One BTCPay server can theoretically support an infinite number of online stores or crowdfunding sites. The only bottleneck is the hardware you use, but that doesn’t mean you cannot upgrade your self-hosted solution, use a cloud provider or leverage multiple nodes to process payments.
Offers control over payment service features
BTCPay supports invoicing: users can generate and manage invoices with their BTCPay server. Merchants can also process refunds, tipping, patronage, automatic selling, and pull payments such as time-based billing and subscription payments.
Supports Integration and Automation Via Its API
As with any API, functions can be customised, controlled, and automated using BTCPay’s API. It also allows for the integration with a range of payment apps like WooCommerce, the Lightning Network, Shopify, and more.
It’s modelled on the BitPay API and is BitPay-compatible.
Limitations of BTCPay server
BTCPay Server is a powerful tool that gives you a lot of optionalities when conducting bitcoin commerce, but it also has its limitations, namely:
No fiat processing
The sunk cost of self-hosting
While setting up a node and running the software requires a dedicated device and some time, that sunk cost can be recouped over time as you process transactions without third-party fees and transition away from services like Visa and Mastercard.
Payment asset limitations
BTCPay Server specifically processes Bitcoin payments so you might be placing a barrier on converting customers and you need to make them aware of the limitations or rather the option to pay with bitcoin. You can accept payments in Bitcoin, L-BTC, LN-BTC and Liquid Assets like L-USDT and L-CAD, so while you can accept stablecoins, The L-USDT option also has its limitations as they are not easily interoperable with USDT from altcoin networks.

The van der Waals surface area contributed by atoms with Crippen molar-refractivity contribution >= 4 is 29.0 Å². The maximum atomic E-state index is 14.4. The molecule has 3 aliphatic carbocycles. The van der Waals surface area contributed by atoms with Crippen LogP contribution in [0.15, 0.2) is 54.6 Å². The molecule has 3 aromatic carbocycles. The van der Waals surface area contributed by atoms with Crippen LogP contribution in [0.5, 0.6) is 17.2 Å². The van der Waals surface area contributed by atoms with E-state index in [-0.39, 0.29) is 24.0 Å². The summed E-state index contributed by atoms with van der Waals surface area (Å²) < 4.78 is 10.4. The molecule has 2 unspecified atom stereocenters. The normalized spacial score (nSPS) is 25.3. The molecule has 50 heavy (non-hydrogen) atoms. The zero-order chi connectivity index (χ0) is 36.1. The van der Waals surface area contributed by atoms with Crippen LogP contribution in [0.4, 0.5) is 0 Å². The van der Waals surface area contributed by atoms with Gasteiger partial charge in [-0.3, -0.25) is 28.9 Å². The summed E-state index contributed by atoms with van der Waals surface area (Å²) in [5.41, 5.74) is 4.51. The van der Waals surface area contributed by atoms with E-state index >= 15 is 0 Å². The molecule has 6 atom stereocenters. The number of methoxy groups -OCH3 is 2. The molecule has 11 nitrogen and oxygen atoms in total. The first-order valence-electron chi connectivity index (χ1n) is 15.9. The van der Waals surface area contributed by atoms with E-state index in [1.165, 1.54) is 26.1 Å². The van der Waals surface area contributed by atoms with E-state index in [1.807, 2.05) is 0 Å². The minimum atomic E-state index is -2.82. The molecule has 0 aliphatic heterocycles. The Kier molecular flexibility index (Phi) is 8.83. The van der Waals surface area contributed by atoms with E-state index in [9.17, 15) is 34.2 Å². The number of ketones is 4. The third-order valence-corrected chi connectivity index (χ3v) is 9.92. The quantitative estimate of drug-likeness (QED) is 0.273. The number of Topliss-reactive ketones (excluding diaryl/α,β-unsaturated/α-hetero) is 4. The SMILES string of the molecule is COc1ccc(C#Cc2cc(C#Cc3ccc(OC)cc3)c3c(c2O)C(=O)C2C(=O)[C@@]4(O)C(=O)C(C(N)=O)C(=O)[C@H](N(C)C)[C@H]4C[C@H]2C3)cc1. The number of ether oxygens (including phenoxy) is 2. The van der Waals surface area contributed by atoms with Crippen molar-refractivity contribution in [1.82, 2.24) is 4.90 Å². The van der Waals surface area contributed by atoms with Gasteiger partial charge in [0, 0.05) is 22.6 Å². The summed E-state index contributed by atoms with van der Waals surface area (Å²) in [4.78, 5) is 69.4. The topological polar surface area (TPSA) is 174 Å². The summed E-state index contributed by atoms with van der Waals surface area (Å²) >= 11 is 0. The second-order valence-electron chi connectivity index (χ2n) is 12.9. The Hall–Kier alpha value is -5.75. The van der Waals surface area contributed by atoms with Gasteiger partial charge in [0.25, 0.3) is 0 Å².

This doesn’t mean BTCPay won’t be able to support more fiat processing in the future, with plenty of stablecoin options coming to Lightning.
Do you take self-custody when you process payments?
Now that you know the difference between processing payments via a middleman or using your own tech stack, are you convinced to set up your own BTCPay server? To the consumer, they won’t know the difference, but to you, the receiver, you’re putting risk and reducing fees cost third parties add.
Yes, the initial outlay of setting up a node comes at some cost and some time and requires you to manage your server and maintain uptime, which is why so few choose to run their own server; the convenience of third-party management cannot be discounted.
Previously with banks, you had no option between self-custody or custodial payment processing. If you wanted to run a self-custody business under fiat, you would have to run cash payments-only business, which comes with theft risk when centralising capital in one place, and this would limit your reach of customers.
But with bitcoin now, you can process payments via one or the other. In some cases, you may want to have your BTCPay server as your primary processing service and have the custodial service as a backup should your node be offline for any reason.
Are you a business owner using bitcoin payments?
If you’re new to bitcoin and have not ventured down the reduction of risk and self-custody rabbit hole, what is stopping you? If you’re already self-sovereign, how has the experience been since you took hold of your funds? Let us know in the comments down below; we’re always keen to hear from bitcoiners from around the world.